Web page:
We need a radical transformation of agriculture and industrial food systems to deal with future challenges, says Hans Herren, winner of the World Food Prize and Co-chair of the “International Assessment of Agricultural Knowledge, Science and Technology for Development” (IAASTD). In an interview published in the Foundation on Future Farming’s new brochure “Agriculture at a Crossroads”, he takes stock of the IAASTD’s impact and looks at the current debate on food and farming systems.
“The key option for action that came from the IAASTD report is that agriculture, on a global scale, needs to transition to agroecology as the way ahead to deal with the challenges of sustainable and equitable development.”
Herren, currently President of the Millennium Institute in Washington and the Swiss Biovision Foundation, feels that it has been recognised that present agriculture and food systems are not in line with the need for a sustainable world have made it to the mainstream of international discussions. “It is very satisfying to see that the debate and action around agroecology has picked up momentum. The need for a radical reset towards sustainability in all three dimensions – environmental, social and economic – these messages have been heard and made their way into the debate around food and farming systems. They are now slowly moving into mainstream, despite a very strong pushback by vested interests, agro-industry and large foundations.”
However, Herren also points out that one of the IAASTD’s most ignored messages is the need to also radically transform industrial food systems. “It is still assumed that developed countries, with their unsustainable industrial agriculture and food systems have to ‘feed the world’. The message that countries need to maximize their own capacity to produce food and protect their own farmers, also addressed as food sovereignty, has yet to be taken into account in the agriculture and food policies of developed countries.”
Developing countries still need to make more efforts to implement the options for action outlined in the IAASTD, Herren suggests. According to the Swiss former winner of the Right Livelihood Award, one of the main excuses for not introducing more radical changes is that this is too expensive. “The truth is that it is irresponsible not to spend money to transform the system now to agroecological and regenerative practices and science.” Herren refers to the Green Economy Report, published by the United Nations Environment Programme (UNEP) in 2011, which clearly demonstrated that IAASTD’s recommendations can be implemented by 2050 with spending only about a third of the total agricultural subsidies paid today.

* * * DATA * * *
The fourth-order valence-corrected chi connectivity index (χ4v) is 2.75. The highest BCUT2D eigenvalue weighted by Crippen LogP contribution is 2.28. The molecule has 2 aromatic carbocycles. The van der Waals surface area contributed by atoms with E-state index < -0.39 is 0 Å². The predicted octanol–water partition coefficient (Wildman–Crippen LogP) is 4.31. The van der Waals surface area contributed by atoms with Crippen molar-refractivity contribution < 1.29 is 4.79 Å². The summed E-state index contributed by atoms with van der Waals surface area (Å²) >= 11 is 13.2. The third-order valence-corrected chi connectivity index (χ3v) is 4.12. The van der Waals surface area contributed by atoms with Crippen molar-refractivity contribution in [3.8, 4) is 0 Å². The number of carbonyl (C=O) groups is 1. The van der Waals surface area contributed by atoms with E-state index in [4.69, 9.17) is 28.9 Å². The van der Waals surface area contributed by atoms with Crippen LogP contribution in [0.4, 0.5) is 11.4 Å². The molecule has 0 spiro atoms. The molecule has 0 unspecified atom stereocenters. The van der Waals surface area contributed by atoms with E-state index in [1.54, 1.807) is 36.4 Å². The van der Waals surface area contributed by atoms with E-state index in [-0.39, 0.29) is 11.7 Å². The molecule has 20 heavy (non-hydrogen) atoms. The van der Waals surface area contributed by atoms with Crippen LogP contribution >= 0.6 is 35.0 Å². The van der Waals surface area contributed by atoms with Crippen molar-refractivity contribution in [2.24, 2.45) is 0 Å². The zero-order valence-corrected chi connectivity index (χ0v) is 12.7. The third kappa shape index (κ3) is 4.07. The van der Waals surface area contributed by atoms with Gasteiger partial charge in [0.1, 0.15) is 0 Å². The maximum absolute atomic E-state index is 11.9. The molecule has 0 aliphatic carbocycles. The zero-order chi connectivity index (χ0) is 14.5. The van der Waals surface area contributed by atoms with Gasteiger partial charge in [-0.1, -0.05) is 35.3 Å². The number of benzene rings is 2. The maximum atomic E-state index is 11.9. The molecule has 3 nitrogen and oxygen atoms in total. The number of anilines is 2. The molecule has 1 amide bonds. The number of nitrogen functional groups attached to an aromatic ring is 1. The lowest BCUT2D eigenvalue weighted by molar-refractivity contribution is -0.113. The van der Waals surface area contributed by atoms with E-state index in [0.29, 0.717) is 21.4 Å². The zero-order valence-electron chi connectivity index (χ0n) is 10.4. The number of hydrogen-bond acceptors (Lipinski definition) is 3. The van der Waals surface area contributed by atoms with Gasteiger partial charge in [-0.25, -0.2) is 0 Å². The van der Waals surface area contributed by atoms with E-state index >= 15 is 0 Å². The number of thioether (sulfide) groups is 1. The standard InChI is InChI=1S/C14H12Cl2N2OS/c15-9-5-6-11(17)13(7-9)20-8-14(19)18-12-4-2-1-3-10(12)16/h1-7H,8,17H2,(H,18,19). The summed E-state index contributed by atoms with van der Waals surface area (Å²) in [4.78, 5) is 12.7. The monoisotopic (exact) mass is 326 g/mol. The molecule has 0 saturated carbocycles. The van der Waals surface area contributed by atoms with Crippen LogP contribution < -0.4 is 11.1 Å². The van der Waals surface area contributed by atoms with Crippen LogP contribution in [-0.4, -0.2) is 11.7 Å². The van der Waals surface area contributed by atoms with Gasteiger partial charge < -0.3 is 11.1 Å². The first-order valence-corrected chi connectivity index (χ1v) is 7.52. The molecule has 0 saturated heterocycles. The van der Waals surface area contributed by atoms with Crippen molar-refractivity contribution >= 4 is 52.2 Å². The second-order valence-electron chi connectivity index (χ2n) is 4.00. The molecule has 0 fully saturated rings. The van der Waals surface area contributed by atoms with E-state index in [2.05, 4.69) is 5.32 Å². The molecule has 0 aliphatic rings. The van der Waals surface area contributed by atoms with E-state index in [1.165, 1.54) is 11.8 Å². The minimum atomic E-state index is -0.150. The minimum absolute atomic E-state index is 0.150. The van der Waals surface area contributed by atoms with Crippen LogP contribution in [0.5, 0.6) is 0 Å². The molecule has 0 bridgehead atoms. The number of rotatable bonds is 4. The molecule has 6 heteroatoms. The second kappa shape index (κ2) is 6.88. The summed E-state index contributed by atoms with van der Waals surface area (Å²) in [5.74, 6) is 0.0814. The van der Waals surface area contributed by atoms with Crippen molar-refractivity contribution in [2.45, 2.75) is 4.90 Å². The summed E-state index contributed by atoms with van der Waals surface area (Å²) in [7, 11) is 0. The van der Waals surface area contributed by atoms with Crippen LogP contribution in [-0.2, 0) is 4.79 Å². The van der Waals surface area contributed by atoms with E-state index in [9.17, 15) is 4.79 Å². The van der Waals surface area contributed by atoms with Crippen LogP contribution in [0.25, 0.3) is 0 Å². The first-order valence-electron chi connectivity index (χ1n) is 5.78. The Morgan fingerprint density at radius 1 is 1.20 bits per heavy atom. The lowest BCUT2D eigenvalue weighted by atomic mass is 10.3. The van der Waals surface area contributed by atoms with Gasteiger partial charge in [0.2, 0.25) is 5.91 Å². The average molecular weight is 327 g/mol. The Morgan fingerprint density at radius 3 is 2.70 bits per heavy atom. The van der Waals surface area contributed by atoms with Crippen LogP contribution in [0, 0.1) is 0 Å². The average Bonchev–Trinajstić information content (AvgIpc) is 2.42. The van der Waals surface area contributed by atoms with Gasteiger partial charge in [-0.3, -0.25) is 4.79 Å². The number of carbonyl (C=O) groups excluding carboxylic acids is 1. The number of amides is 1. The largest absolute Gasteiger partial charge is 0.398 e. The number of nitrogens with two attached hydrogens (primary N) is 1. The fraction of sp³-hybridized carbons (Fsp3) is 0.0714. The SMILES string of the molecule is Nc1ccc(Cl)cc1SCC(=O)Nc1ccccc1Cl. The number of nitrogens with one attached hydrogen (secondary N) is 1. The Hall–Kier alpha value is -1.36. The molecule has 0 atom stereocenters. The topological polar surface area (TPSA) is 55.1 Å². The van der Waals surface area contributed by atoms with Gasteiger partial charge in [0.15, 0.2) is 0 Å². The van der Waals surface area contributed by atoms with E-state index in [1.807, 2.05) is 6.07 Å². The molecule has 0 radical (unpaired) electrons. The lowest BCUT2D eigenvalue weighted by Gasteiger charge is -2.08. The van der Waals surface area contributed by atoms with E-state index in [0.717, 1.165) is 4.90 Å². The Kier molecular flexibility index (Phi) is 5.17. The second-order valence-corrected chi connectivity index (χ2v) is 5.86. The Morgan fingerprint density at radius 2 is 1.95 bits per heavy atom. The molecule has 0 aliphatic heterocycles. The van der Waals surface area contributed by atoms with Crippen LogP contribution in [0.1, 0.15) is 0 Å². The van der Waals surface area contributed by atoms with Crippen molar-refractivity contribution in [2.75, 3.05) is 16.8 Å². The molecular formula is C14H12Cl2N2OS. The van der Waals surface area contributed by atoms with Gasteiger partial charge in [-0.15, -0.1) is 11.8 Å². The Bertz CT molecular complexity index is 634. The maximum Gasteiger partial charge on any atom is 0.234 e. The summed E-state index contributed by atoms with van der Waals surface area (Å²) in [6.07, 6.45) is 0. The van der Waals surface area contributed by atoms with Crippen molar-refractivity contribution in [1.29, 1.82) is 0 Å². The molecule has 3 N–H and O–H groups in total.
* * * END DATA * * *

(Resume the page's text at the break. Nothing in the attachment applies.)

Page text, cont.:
“We would still produce enough food in the quantity and quality needed to nourish well nine to ten billion people, while using less land and water,” he adds. But Herren remains optimistic: “I think that there is light at the end of the tunnel but we have to keep watching the politics that undermine the urgently needed transformation of agriculture. Positive developments can be seen in many places, more good science is being produced in support of sustainable agriculture as defined by the IAASTD but governments are still not ready to pay the bill for R&D in the area of agroecology, organic, regenerative agriculture, leaving the work to NGOs.”
Herren is also positive about the UN Sustainable Development Goals (SDGs) adopted last year. “The targets relating to agriculture and food are many and very relevant to support the needed transformation as was recommended in the IAASTD.” He thinks “there is a tremendous opportunity to create synergies, given that agriculture and food are so closely linked to all sectors and sustainable development dimensions. It is now imperative that they are implemented without delays focusing on the food system, sustainable agriculture and agroecology.”